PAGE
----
- The White Paper also gives as examples of cases suitable for secondary legislation instances in which a law requires an approval of an EU agency for an act to be carried out lawfully or for a UK agency to cooperate with an EU agency (Case Studies 2 and 3). These examples would tend to suggest that the UK leaving EU regulatory agencies is a given, so that only the details remain to be sorted. Since earlier this week, however, the Government now quietly acknowledges (and some commentators do so less quietly) that the UK will continue to remain within a suite of EU agencies as a matter of practicality, given the lack of expertise and time to set up UK agencies to do the same work. It follows, then, that questions over continued involvement in EU agencies raise clear policy issues, raising the question as to the suitability (on the Government’s own test) of secondary legislation.
The contradictions in a “mechanical/policy” distinction and legal pitfalls that may arise can be illustrated with an example. At present, any credit institution in a Member State holds a right of establishment in any other EU Member State (see eg Directive 2013/36/EU, Article 35). Is the “mechanical” approach one that maintains the status quo, such that a French or German bank may continue (until the law is changed) to exercise this right? Or is terminating this right the mechanical approach? Alternatively, the answer may well depend on the outcome of negotiations and the political settlement as to the rights of UK banks to continue to trade in Europe. This in turn cuts both ways: changes in the law following negotiations may be needed swiftly, but should Parliament not retain direct control over policy developments, even if they are precipitated by negotiations? There are many other examples, more challenging.
The task ahead The White Paper fairly acknowledges the scale of the task, noting that several thousand statutes and statutory instruments are in play. It is not yet clear, however, that the Government’s approach is fully formed (and perhaps realistically it could not be). It is also, however, not entirely clear from the White Paper that the Government itself has made much progress in assessing the task and developing a plan. If the Government and the Civil Service have been undertaking systematic analysis of the legislative changes that are needed, the White Paper does not mention it. It refers to the results of a search on the Eur-Lex website carried out on Tuesday (footnote 2) and to what is described as a “first trawl” of the statute books by Departments (footnote 8). It also refers to two studies by the House of Commons, one from January and one from 2010. The more detailed recent study simply lists the names of the Statutory Instruments adopted under the European Communities Act 1972, albeit while also noting that the list may not be exhaustive.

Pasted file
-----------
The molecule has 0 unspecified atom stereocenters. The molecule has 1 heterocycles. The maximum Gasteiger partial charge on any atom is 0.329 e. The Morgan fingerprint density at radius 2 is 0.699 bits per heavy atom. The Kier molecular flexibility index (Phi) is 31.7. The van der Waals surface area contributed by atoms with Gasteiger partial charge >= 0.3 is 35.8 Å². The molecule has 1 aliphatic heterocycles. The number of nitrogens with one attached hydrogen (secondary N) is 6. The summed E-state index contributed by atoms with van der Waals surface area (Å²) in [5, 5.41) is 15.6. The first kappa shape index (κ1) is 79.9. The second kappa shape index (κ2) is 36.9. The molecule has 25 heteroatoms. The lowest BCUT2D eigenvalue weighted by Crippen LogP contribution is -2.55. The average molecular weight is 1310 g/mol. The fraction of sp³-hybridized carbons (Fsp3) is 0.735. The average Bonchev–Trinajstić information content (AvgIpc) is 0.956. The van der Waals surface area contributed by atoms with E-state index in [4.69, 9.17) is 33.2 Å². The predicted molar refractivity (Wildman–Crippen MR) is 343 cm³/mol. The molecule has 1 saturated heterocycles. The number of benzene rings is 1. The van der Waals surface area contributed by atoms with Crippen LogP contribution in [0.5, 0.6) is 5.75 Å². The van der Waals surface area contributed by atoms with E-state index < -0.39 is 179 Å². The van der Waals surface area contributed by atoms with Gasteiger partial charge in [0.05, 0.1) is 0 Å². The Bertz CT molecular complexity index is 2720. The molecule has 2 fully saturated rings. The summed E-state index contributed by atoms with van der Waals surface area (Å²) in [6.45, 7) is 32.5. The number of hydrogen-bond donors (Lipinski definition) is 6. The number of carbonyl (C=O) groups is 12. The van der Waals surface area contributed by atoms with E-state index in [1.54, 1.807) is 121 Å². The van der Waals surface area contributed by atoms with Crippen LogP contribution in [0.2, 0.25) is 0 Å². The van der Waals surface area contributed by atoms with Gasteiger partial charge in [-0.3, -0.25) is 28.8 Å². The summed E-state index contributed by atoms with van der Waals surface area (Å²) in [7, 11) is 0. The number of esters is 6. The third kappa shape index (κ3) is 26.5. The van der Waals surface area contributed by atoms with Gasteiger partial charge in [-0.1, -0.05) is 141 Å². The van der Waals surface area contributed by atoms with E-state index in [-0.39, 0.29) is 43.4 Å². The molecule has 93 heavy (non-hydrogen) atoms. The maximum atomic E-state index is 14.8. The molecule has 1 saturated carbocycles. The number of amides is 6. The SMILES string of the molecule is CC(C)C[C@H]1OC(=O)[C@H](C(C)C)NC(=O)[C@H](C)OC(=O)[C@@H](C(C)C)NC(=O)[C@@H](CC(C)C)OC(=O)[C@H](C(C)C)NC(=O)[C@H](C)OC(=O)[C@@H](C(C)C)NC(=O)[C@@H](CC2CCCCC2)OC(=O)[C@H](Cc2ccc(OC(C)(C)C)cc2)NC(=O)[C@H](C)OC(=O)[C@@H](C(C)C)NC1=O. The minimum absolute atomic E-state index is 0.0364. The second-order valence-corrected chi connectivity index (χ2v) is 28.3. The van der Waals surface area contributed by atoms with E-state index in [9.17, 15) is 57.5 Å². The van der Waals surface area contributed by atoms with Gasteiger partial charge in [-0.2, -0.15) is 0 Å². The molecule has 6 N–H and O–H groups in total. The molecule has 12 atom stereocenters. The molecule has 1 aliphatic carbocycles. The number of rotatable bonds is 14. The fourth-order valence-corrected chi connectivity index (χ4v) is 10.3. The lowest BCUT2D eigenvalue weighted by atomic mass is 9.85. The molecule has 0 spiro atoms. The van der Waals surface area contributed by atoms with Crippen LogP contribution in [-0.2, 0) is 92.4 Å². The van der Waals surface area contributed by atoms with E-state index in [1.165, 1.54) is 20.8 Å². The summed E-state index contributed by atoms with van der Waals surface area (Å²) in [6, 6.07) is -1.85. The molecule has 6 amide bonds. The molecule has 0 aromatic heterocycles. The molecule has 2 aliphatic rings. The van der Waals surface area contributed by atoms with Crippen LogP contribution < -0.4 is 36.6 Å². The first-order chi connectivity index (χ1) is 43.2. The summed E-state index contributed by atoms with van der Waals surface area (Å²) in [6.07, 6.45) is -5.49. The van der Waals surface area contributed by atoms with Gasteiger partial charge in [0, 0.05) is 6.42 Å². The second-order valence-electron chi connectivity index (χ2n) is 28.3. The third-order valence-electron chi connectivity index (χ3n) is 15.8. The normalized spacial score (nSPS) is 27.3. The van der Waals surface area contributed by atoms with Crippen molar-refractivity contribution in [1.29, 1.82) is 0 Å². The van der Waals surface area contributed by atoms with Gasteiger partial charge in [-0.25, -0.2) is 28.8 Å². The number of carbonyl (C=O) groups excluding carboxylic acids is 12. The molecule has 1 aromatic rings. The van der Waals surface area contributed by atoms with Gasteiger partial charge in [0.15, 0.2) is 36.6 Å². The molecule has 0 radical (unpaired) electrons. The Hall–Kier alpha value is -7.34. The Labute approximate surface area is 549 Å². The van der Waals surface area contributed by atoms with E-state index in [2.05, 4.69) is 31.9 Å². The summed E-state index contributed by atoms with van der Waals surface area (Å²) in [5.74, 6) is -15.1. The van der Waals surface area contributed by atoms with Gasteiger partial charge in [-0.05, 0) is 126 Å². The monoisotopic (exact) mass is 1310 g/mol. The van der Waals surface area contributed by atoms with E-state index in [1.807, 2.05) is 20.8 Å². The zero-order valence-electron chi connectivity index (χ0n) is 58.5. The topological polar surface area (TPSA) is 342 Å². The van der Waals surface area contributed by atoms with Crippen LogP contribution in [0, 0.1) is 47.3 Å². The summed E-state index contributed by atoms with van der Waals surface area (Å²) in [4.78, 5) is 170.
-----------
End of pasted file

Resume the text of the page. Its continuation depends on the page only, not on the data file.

The challenge of the re-enactment and modification process is particularly acute given the time frame identified by the White Paper. The intention is for almost all changes to legislation to be in place by the date of Brexit itself (para 3.24-3.25). This in itself raises neat questions of drafting, since it entails the adoption of amendments to legislation at a point in time when the legislation itself remains part of EU law, before the repeal and re-enactment has taken effect. A further, practical challenge would arise where changes to legislation hang on the outcome of negotiations. If those negotiations continue close to the date for Brexit, a rash of different versions of amending secondary legislation will need to be prepared to adapt to the different potential outcomes on areas that are likely to be most economically and politically sensitive. It is not difficult to see how the process risks either the deadline for changes being missed, or mistakes in legislation emerging, or both.